In the past herb garden designs were dictated by the herbs planted in them and classified as useful or ornamental. Truth of the matter is you can mix and match the following ideas to originate your very own special herb garden designs. It’s your garden after all and like art these designs express your unique inner soul.
Yet, contrary to expectation, the first step in creating your herb garden designs is not to immediately draw your designs but to first list down the reasons for which you want to have your own herb garden.
Once you have your reasons listed down you can then match against those reasons, the herbs that will provide you with the solutions for your bespoke herb garden designs. Consider at this stage:
o their usefulness (for cooking, herbal remedies for ailments, for decoration in the house and so on)
o their looks, colours and fragrances and how you can group them together according to good herb gardening principles.
o their size and height – for deciding which to plant in front of which.
o the location and size (length and breadth) of the garden and how the plants can fit into that space aesthetically.
o how you would arrange the plants in the garden on the basis of their attributes and environmental requirements.
For your herb garden designs, you can decide on how your herb plants can be grown,
o in the ground in a formal structure or informal and casual, according to their purpose like the kitchen garden outside the kitchen door.
o in pots that are casually arranged on the patio
o in designer or specially constructed containers indoors or outdoors
o in single containers like:
o a windowsill box
o a ceramic or terracotta “strawberry” pot
o an herb garden kit.
o Even an old chimney pot can make an attractive display.
o You can use old tyres, cracked teapots, old pails, etc. Be selective though as the containers used will set the tone of the garden.
After jotting down all your requirements it is then time to put them together into the visualisation of the herb garden designs that will meet most if not all the needs you have written down.
Take your time and pleasure in creating your herb garden designs in your imagination. The more time, thought, colour and movement you visualise, the more real your vision becomes and the more useful and beautiful your garden will turn out to be for you.
The physical aspects of your herb garden designs can be:
o Large, formal and structured – utilitarian or ornamental. This is usually a walled garden that is rectangular in shape and divided into two parallel rows which are then subdivided into a number of beds that will each hold a specific group of herbs.
You can also divide the plot up into a number of squares or rectangles or even triangles laid out in a simple pattern to fit into the plot of available land. There could then be pathways cut out, normally in a symmetrical design that has the specific purpose of allowing easy access to each herb bed.
It would not be unthinkable to have a kitchen garden in a formal setting that incorporates a healing garden in the centre of it.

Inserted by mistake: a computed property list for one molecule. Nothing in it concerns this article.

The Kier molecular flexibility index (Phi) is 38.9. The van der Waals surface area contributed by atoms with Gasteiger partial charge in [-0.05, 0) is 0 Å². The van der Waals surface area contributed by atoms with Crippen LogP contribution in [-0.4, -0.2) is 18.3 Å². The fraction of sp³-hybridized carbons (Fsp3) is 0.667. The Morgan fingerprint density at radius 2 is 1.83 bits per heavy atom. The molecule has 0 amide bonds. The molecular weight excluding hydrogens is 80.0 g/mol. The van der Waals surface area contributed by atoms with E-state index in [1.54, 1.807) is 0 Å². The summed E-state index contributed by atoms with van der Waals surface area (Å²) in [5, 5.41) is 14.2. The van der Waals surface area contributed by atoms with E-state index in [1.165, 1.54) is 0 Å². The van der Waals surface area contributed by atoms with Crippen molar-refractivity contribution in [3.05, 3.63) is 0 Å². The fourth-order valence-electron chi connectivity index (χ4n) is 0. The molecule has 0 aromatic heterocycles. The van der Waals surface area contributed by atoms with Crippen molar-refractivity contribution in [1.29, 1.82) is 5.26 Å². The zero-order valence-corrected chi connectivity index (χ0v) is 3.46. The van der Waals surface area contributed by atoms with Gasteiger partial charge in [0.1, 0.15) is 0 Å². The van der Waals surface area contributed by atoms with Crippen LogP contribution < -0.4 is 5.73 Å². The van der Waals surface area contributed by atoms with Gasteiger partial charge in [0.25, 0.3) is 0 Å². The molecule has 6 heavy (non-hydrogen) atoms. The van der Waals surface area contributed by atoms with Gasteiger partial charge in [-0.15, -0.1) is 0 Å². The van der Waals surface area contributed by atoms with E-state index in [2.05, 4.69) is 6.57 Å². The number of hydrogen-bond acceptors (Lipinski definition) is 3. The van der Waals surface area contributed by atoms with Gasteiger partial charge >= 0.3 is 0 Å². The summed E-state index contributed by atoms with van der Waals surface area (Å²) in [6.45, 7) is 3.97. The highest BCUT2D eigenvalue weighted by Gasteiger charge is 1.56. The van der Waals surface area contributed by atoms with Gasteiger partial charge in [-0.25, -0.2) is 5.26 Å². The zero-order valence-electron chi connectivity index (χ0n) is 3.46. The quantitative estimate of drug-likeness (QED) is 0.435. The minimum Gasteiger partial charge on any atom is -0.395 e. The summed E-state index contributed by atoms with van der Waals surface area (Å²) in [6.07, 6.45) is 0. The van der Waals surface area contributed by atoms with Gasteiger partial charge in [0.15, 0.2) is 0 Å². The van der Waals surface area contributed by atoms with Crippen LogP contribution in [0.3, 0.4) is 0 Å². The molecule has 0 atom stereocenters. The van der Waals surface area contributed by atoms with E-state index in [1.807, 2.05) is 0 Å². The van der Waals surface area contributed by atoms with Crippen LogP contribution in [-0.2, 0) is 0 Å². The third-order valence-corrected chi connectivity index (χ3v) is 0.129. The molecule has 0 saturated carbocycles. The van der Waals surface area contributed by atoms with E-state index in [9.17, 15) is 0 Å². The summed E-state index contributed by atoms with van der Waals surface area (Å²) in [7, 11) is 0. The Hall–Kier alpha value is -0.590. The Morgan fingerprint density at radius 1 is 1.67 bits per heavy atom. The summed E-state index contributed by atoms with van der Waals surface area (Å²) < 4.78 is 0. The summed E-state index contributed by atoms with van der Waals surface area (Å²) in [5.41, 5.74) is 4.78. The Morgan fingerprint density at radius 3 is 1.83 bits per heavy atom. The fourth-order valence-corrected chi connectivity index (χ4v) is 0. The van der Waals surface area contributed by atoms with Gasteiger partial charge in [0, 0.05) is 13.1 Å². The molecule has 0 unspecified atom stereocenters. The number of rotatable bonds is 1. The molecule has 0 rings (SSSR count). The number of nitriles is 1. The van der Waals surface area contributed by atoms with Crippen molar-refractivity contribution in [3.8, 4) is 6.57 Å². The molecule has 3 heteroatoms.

o In medieval times there were herb garden designs created purely for pleasure. The gardens may be smaller in size, probably a little structured and housed plants that had been chosen for their aroma and beauty, a place where one can sit down to enjoy the sights, sounds and scents.
o Formal herb garden designs later on took on the more complicated pattern made up of squares, rectangles and especially knots which were particularly popular in pleasure gardens.
o Unstructured herb garden designs include plants that had been selected for their particular use like culinary plants near the kitchen door.
o Herb garden designs for the indoors include potted herbs in containers for decorative purposes. It would be hard to avoid the usefulness of the herbal crops even though your intention was not focused on using the herbs.
o Outdoors in containers on the patio.
o On a purpose built rooftop garden
Just ensure that the three main rules for gardening are met if you expect success. They are sufficient lighting (natural or fluorescent), water and well drained soil.
By the way, there is no rule to say that you can have only one garden. You can have one indoors in addition to the one outdoors!
Whatever the purpose of your herb garden designs, take the opportunity to add an ornamental aspect to it. This will enhance and extend greatly your enjoyment of it.
If you need guidance on the exact steps to take to give you the assured outcome you desire then evaluate “Successful Herb Gardening ~ Step-by-Step” at 100% risk free. You can download it whenever you wish at the Herb Gardening Site.
Shad Alan is an herb gardening enthusiast and owner of the Herb Gardening Site. For more great tips on herb garden designs [http://www.herbgardeningsite.com/herb-garden-designs/] and starting an herb gardening project, visit [http://www.herbgardeningsite.com] the one-stop resource for herb gardening enthusiasts.
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